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Getting Your Loved One’s Affairs in Order

Getting Your Loved One’s Affairs in Order

Getting Your Loved One’s Affairs in Order

A Step by Step Guide to Getting Organized for Families and Family Caregivers


For many people, getting and staying organized can be challenging.  Most often, it’s simply a matter of time and focus.  For many of us, getting organized just doesn’t get prioritized near the top of the list.  It always seems to be one of those things we swear we’ll do “when I have the time.” 

Organizing our own affairs can be difficult enough.  If you’re a family caregiver, you’re also facing the daunting task of organizing someone else’s affairs.  To make matters worse, if your loved one has Alzheimer’s or dementia, their affairs might be in a state of disarray.

When it comes to getting organized, there is no one system that is going to work for everyone.  You’ll have to figure out what’s going to work best for you.  As with any new practice, getting started might be the hardest part.  It might be helpful to have a general framework as a guide that will help you start devising an action plan.  One way to think about organization is to consider the 5 C’s:  categorize, clean, communicate, collaborate, and commit.

  • Clean:  The best way to start organizing anything is to get rid of the clutter.  Getting rid of that which is unnecessary will make the job of organizing what is left that much more palatable. 
  • Categorize:  When approaching a big project like organizing your loved one’s affairs, it’s helpful break it up into manageable parts.  Categorize things you need to organize into different areas, such as legal documents, healthcare records, etc.  Then, you can tackle them one at a time.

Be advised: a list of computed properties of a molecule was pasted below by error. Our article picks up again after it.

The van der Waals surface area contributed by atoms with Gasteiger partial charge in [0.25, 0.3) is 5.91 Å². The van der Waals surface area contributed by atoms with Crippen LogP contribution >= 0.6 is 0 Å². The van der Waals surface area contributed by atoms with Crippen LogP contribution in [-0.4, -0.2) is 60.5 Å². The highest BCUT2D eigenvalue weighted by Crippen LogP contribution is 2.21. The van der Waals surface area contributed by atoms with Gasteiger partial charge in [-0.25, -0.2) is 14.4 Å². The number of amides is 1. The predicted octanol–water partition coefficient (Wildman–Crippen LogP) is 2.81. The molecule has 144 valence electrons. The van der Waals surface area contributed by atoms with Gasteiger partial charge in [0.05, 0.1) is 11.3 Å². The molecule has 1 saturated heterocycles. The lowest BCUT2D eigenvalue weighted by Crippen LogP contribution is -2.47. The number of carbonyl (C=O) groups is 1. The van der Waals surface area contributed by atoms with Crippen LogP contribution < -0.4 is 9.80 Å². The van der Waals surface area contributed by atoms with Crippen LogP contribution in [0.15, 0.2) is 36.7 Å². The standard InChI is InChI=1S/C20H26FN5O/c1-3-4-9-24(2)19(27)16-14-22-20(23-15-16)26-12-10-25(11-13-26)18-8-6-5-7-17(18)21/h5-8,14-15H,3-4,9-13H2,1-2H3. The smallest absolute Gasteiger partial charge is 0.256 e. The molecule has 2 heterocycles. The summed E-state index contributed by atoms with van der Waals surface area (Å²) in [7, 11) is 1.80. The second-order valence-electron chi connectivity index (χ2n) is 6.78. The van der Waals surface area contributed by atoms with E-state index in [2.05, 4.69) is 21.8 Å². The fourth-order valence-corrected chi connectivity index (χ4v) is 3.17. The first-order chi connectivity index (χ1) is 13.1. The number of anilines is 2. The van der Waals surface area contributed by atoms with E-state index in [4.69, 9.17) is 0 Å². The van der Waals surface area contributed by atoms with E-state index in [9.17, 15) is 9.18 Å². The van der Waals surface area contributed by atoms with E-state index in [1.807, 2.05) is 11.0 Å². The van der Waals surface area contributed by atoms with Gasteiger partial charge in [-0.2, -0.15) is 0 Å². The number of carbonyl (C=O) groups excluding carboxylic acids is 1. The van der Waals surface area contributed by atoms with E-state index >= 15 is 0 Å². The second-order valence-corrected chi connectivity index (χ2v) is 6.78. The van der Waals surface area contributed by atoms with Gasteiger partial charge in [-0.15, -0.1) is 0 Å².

• Communicate:  Reach out to people in your care network that can help.  Let them know what you’re trying to organize and how they might be of assistance.  Depending on your area of focus, it might make sense to communicate with various family members, friends, or professional advisors. 
  • Collaborate:  Once you’ve identified anyone willing to help, establish a working group for each area of focus.  For example, if you have a sibling who works in healthcare, your working group in the healthcare realm might consist of him/her, you, and your family doctor. 
  • Commit:  If the job of getting organized is always prioritized as “when I have the time,” it will never get done.  You really have to commit and dedicate some time to it.  Start by simply scheduling an hour a week to work on getting organized.  If you’ve got people who have offered to help, try to schedule a time when you can all meet and work together, either in person or virtually.

As is true with many aspects of being a family caregiver, the key takeaway here is to refrain from doing it all on your own.  Whatever your situation, there is surely help available in some form.  Don’t be afraid to ask for it.